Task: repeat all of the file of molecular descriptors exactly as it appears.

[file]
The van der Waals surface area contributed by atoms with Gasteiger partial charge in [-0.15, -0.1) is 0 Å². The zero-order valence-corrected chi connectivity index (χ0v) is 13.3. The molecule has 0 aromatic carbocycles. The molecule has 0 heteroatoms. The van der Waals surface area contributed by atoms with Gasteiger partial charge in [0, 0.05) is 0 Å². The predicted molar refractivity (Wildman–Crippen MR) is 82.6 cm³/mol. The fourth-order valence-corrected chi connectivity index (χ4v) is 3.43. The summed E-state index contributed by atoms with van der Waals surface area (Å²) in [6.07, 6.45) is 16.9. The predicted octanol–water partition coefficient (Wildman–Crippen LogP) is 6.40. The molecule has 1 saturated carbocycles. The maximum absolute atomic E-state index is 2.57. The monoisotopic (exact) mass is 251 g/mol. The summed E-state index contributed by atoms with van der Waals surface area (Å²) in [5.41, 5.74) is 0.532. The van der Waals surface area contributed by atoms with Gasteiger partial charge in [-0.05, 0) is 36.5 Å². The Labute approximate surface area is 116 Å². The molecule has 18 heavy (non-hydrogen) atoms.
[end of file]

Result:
The van der Waals surface area contributed by atoms with Gasteiger partial charge in [-0.15, -0.1) is 0 Å². The zero-order valence-corrected chi connectivity index (χ0v) is 13.3. The molecule has 0 aromatic carbocycles. The molecule has 0 heteroatoms. The van der Waals surface area contributed by atoms with Gasteiger partial charge in [0, 0.05) is 0 Å². The predicted molar refractivity (Wildman–Crippen MR) is 82.6 cm³/mol. The fourth-order valence-corrected chi connectivity index (χ4v) is 3.43. The summed E-state index contributed by atoms with van der Waals surface area (Å²) in [6.07, 6.45) is 16.9. The predicted octanol–water partition coefficient (Wildman–Crippen LogP) is 6.40. The molecule has 1 saturated carbocycles. The maximum absolute atomic E-state index is 2.57. The monoisotopic (exact) mass is 251 g/mol. The summed E-state index contributed by atoms with van der Waals surface area (Å²) in [5.41, 5.74) is 0.532. The van der Waals surface area contributed by atoms with Gasteiger partial charge in [-0.05, 0) is 36.5 Å². The Labute approximate surface area is 116 Å². The molecule has 18 heavy (non-hydrogen) atoms.